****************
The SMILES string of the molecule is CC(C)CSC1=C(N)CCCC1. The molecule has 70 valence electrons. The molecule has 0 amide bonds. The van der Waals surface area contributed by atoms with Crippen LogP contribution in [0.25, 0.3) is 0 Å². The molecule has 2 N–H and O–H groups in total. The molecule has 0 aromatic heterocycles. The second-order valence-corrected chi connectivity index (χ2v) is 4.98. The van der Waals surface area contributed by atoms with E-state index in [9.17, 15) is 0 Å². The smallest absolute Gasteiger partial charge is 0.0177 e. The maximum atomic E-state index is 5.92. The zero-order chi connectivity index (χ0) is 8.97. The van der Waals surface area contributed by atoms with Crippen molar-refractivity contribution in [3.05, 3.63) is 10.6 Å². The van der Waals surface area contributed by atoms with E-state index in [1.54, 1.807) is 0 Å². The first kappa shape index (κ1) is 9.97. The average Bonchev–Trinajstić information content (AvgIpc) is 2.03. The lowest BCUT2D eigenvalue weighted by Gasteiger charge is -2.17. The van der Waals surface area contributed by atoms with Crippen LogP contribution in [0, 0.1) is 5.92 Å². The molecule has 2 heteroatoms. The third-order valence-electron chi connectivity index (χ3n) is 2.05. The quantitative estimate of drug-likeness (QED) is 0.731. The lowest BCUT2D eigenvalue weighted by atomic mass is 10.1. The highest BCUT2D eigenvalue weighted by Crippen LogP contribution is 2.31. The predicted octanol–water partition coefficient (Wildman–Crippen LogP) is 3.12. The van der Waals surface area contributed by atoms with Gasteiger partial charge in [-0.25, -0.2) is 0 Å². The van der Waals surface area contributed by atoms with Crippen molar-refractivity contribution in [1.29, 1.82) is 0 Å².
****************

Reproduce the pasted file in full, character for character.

The SMILES string of the molecule is CC(C)CSC1=C(N)CCCC1. The molecule has 70 valence electrons. The molecule has 0 amide bonds. The van der Waals surface area contributed by atoms with Crippen LogP contribution in [0.25, 0.3) is 0 Å². The molecule has 2 N–H and O–H groups in total. The molecule has 0 aromatic heterocycles. The second-order valence-corrected chi connectivity index (χ2v) is 4.98. The van der Waals surface area contributed by atoms with E-state index in [9.17, 15) is 0 Å². The smallest absolute Gasteiger partial charge is 0.0177 e. The maximum atomic E-state index is 5.92. The zero-order chi connectivity index (χ0) is 8.97. The van der Waals surface area contributed by atoms with Crippen molar-refractivity contribution in [3.05, 3.63) is 10.6 Å². The van der Waals surface area contributed by atoms with E-state index in [1.54, 1.807) is 0 Å². The first kappa shape index (κ1) is 9.97. The average Bonchev–Trinajstić information content (AvgIpc) is 2.03. The lowest BCUT2D eigenvalue weighted by Gasteiger charge is -2.17. The van der Waals surface area contributed by atoms with Crippen LogP contribution in [0, 0.1) is 5.92 Å². The molecule has 2 heteroatoms. The third-order valence-electron chi connectivity index (χ3n) is 2.05. The quantitative estimate of drug-likeness (QED) is 0.731. The lowest BCUT2D eigenvalue weighted by atomic mass is 10.1. The highest BCUT2D eigenvalue weighted by Crippen LogP contribution is 2.31. The predicted octanol–water partition coefficient (Wildman–Crippen LogP) is 3.12. The van der Waals surface area contributed by atoms with Gasteiger partial charge in [-0.25, -0.2) is 0 Å². The van der Waals surface area contributed by atoms with Crippen molar-refractivity contribution in [1.29, 1.82) is 0 Å².